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‘We have to expect a recession in 2023,’ North Island chairman says

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North Island Chairman Glenn Hutchins sits down with Yahoo Finance at the 2022 World Economic Forum (WEF) in Davos to discuss recession risks amid inflation and the Fed's tightening cycle, humanitarian aid for Ukraine, crypto market volatility, and the Boston Celtics.

Video Transcript

DAVE BRIGGS: Despite a fantastic finish to the week, the NASDAQ is still down more than 20% this year. What's ahead for the tech sector, and can it keep the economy from falling into a recession? Our coverage from Davos continues now with the chairman of North Island and co-founder of Silver Lake, Glenn Hutchins, who was also an economic advisor back for President Clinton and sits on the Boston Celtics Executive Committee. Glenn spoke with our Andy Serwer.

GLENN HUTCHINS: My working assumption is, I think we have to expect a recession in '23. Not projecting that's going to happen, but I think we have to plan for that. And I think that's because the inflation that we're experiencing now, 6% to 8%, is roughly half structural or persistent. So I feel like we have a real economy of about 3% to 4% inflation, a point or two above the Fed's target.

That means the Fed's tightening will have to go on longer and be more durable in order to get that under control. Most of the causes of inflation are not within the-- are not things that the Fed's tools can really address. And so, it feels to me like that-- and secondly, monetary policy is a blunt tool, not a surgical instrument. So I think we have to plan for recession. And that has enormous consequences for corporate earnings, which we can come back to, if you'd like.

ANDY SERWER: So, how does one position oneself, then? Or what are you thinking? Or what are you doing?

GLENN HUTCHINS: Well, it depends. So, first of all, if you're a company I think you have to make plans for slowing consumer spending and your exposure to that. Also for a continuing increase in cost of what you do, whether it's labor or raw materials. And so-- and by the way, that's the kind of behavior that the Fed wants to induce. In other words, they want economic activity to slow down in order to bring inflation down.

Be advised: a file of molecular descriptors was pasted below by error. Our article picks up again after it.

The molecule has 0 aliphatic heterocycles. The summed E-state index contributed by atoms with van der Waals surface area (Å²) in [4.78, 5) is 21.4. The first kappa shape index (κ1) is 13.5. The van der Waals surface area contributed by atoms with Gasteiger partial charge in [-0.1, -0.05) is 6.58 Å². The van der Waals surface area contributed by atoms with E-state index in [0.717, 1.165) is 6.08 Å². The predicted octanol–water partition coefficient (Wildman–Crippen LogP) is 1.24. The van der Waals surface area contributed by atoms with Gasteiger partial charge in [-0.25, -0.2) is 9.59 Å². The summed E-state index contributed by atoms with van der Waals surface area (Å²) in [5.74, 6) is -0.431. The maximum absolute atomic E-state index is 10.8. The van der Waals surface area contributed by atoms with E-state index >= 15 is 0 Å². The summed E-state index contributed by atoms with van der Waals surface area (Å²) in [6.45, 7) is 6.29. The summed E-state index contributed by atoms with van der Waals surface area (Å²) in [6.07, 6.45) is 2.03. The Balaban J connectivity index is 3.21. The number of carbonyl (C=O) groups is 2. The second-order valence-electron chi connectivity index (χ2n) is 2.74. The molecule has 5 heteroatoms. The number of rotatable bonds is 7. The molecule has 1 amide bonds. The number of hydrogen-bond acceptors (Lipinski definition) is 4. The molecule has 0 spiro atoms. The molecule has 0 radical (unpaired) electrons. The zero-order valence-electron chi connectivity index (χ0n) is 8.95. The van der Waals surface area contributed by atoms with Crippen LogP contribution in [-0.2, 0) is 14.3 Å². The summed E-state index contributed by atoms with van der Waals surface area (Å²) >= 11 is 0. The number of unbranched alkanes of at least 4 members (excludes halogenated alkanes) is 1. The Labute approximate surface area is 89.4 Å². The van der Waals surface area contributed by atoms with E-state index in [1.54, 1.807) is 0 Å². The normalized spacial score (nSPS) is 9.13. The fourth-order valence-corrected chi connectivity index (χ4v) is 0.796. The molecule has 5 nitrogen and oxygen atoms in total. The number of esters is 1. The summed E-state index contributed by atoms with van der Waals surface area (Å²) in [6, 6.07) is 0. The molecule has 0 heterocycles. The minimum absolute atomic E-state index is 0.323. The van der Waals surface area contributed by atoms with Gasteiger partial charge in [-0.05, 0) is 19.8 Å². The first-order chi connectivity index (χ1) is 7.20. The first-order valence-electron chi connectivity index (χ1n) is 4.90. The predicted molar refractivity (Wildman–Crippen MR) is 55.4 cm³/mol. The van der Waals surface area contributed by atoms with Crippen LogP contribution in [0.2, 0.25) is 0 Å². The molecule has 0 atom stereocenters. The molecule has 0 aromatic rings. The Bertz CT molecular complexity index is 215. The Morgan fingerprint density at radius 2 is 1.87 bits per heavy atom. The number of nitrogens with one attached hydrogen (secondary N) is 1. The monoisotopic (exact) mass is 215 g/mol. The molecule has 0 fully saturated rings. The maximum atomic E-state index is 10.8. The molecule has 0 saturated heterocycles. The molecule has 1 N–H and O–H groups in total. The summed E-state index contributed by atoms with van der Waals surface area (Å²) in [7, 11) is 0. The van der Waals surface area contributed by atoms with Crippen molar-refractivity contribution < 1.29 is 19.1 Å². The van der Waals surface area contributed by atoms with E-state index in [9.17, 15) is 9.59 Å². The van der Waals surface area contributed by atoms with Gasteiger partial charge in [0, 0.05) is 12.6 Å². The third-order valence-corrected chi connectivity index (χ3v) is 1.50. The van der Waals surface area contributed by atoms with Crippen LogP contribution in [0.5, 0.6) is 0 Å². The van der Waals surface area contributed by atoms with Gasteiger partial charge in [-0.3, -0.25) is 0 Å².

If you're an investor, I think-- I mean, I talked about this at year end. But I think in anticipation of this, what I've told people is to get out of the frothiest parts of the market, but the market's done that for them. If you're investor right now, I would expect that if we do end up recession, that there will be a-- we've been through a PE tightening already. And when earnings adjust, when the E goes down, I expect a second leg. So I'd be very, very concerned about it, less about valuation sensitive companies now, and more about earnings sensitive companies.

ANDY SERWER: Shifting gears, we're here at Davos, of course, and you're the chairman of CARE, that NGO. And you were in Poland on the Ukraine border. Quickly, what did you see there? And what was that like?

GLENN HUTCHINS: Well, I spent, in addition to observing our work there, I spent a day volunteering at the border.

ANDY SERWER: Right.

GLENN HUTCHINS: And greeted buses from Kharkiv and Mariupol, in particular, and welcomed the refugees into Poland. I met a young woman named Svetlana, who, as far as we could tell, all she had left in her life was the backpack on her back and a big dog at her side. And she said to me, why won't you stop him? And--

ANDY SERWER: Him being Vladimir Putin, of course.

GLENN HUTCHINS: And a principal lecture on geopolitical realities didn't seem merited. I met another man, 85 years old. He said, in 1941, I fled to Russia to get away from the Germans. Today, I'm going to Germany to get away from the Russians. Those were the bookends of his life.

ANDY SERWER: Yeah. It's really shocking. Shifting gears again, a big topic here, besides deglobalization, is crypto. And--

GLENN HUTCHINS: What's that?

ANDY SERWER: Yeah, well, you're a big crypto investor.

GLENN HUTCHINS: Yes, I am, yes.

ANDY SERWER: And I want to know what your take is on that.

GLENN HUTCHINS: So, look, I think that crypto is a long-term, hugely important innovation. People think about it as-- either as about [INAUDIBLE] coins or about blockchains. I think it's best understood as a new mode of commerce and a new paradigm of computing, Point number one.

Point number two, any new technology like that will go through cycles, ups and downs. There will be good companies and bad. The bad companies will go away. The good companies will thrive. Just like the internet crisis of 1999, pets.com and Webvan went away, and Amazon powered on to a greater success. So the point here is not to-- it is not to diminish crypto, but try to understand what the best companies are and invest in those.

ANDY SERWER: You are a minority owner of the Boston Celtics. They're playing Mike Claudio's Miami Heat over here. And just wondering how sanguine you are about their prospects going forward.

GLENN HUTCHINS: It's a great team, plays enormous team defense. It's a-- they've got a coach that has done-- worked wonders with them. I've got an emerging young star named Jayson Tatum, the best defensive player in the league, defensive player of the year, Marcus Smart. But it's a team, and I am very optimistic.

SEANA SMITH: That was North Island chairman Glenn Hutchins, speaking with Yahoo Finance's Andy Serwer at the World Economic Forum in Davos, Switzerland.